Adaptation to an SCI is a gradual process that extends over a prolonged period of time. Successful sexual adjustment is influenced by many factors such as age at time of injury, quality of social supports, physical health, gender and severity of the injury. Losses need to be mourned so that the remaining strengths can be nurtured and developed. To achieve satisfying sexual adjustment, a person with an SCI will have to learn their new sexual abilities, as opposed to recapturing the past. After a traumatic injury, individuals typically go through a period of reduced sexual drive. Although libido is not affected by SCI, it may be diminished by depression, trauma of the injury, medications or lower testosterone levels. Initially after injury, some persons with SCI may deny the importance of sexual issues and remain focused on ambulation and recovery of functioning. Other individuals may be reluctant to discuss issues related to sexuality due to cultural or personal reasons. Other individuals may go through a period of sexual “acting out” (i.e., unacceptable sexually explicit language, inappropriate unwanted physical contact with staff, etc.) while on the rehabilitation unit. Such behavior is not uncommon as an individual grapples with the changes and implications associated with a spinal cord injury. During the acute rehabilitation phase, a sensitive discussion regarding sexuality is appropriate. The person with SCI may inquire about issues such as dating, attractiveness, relationships, parenthood and physical appearance. Other topics of interest may include erections, lubrications, positioning, sensation, orgasm, ejaculation and fertility. Many individuals will inquire about sexuality as it related to bladder and bowel function. Even
if the individual does not initiate discussions about these topics during rehabilitation, it is important for members of the rehabilitation team to provide basic information. In the months following discharge, most patients begin to experiment with the changes in their sexual functioning. Most people with injuries are sexually active within the first year following discharge from the rehabilitation hospital. However, the process of mastering the sexual changes is a gradual process that can extend over a prolonged period of time. It is during these months following discharge that most people with a spinal cord injury are most ready to receive information and counseling regarding sexuality. Unfortunately, at this time they may be isolated from their previous rehabilitation staff members and lack the community resources to obtain accurate and useful information. As for women, Margareta Kreuter and colleagues from Denmark have reported that 80% of women with spinal cord injury are sexually active following their injury. Their work has demonstrated that both women with SCI as well as able bodied women are motivated by intimacy needs rather than purely physical desires. For the women with SCI who were not sexually active, issues related to feelings of unattractiveness, inadequacy and low self esteem seem to be the primary issues needing to be addressed.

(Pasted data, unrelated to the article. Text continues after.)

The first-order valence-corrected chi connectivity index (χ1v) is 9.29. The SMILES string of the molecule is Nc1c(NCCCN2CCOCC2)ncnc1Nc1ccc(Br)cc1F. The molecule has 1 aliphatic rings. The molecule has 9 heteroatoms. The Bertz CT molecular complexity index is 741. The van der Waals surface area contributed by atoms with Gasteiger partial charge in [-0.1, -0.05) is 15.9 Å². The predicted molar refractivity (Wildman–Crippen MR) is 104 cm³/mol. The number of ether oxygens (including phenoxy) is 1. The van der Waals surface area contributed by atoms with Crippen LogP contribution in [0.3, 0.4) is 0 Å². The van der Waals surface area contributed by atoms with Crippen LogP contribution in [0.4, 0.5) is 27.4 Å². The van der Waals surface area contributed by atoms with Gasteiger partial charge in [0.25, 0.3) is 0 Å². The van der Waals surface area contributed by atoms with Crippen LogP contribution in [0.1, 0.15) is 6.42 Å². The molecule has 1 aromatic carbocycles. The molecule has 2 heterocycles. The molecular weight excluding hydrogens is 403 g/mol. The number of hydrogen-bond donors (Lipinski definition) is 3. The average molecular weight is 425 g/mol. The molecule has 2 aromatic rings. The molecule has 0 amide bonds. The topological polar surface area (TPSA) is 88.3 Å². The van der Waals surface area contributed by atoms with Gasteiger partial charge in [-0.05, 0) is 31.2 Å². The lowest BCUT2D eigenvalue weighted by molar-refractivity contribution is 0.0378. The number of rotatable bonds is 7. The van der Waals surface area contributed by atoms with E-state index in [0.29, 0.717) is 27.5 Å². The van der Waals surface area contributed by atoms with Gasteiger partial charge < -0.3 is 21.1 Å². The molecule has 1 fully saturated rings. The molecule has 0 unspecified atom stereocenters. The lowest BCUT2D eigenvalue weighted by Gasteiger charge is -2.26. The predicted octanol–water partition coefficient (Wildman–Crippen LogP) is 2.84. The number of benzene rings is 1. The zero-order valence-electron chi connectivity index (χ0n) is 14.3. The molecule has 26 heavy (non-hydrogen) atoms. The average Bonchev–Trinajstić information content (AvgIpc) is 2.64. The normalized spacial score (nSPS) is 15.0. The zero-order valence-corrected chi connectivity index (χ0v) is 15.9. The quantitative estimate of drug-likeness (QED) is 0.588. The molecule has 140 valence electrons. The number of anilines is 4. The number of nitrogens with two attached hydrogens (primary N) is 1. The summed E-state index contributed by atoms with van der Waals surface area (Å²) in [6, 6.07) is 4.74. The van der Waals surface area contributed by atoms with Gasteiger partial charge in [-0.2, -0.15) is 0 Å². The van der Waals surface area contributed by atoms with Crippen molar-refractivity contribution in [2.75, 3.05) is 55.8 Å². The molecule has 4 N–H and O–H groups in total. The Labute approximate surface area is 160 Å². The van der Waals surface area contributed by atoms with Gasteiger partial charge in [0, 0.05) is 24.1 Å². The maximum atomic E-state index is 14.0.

Male and Female Arousal
Men and women with SCI often lack sensation at traditional erogenous areas such as the genital and nipple areas. As such, stimulating these areas may result in penile erections or vaginal lubrication but not necessarily sexual pleasure. However, other areas, sometimes not normally recognized as erogenous areas, such as the ears, eyelids and neck, can be stimulated to provide sexual arousal. Some individuals find the skin surface around the neurological level to have heightened tactile sexual response. This is an area often used in sexual activity and typically found to be extremely erotic and pleasurable (Kreuter et al. 2008).
Male Sexual Function: Erections, Ejaculation and Orgasm
Men with SCI may obtain either reflexogenic or psychogenic erections. Reflex erections are achieved by manual stimulation of the genital region. Typically, these erections will be sustained only as long as the stimulation is provided. In contrast, psychogenic erections are the result of erotic stimuli that result in cortical modulation of the sacral reflex arc. In general, erections are more likely with incomplete injuries (both upper and lower motor neuron), than complete injuries. Many times, men with a spinal cord injury can only maintain an erection while the penis is stimulated and the rigidity of the erection is insufficient for sexual intercourse. As such, the erection must be augmented with devices, medications or a penile implant if the couple wish to engage in sexual intercourse. In men with spinal cord injury, the ability to ejaculate is less common than the ability to obtain an erection. The rate of ejaculation varies depending on the nature and location of the neurological injury. In complete upper motor neuron lesions, the ejaculation rate is estimated at 2 percent. In incomplete upper motor neuron lesions, the ejaculation rate is estimated to be somewhat higher at approximately 32%. Many men who are able to
ejaculate experience retrograde ejaculation into the bladder, some may experience dribbling of semen. The experience of orgasm in men with SCI is variable. Some individuals describe a primarily emotional event. Others experience generalized muscle relaxation or a pleasant sensation in the pelvis or at the sensory level. Other men report orgasm to be non-existent following the injury.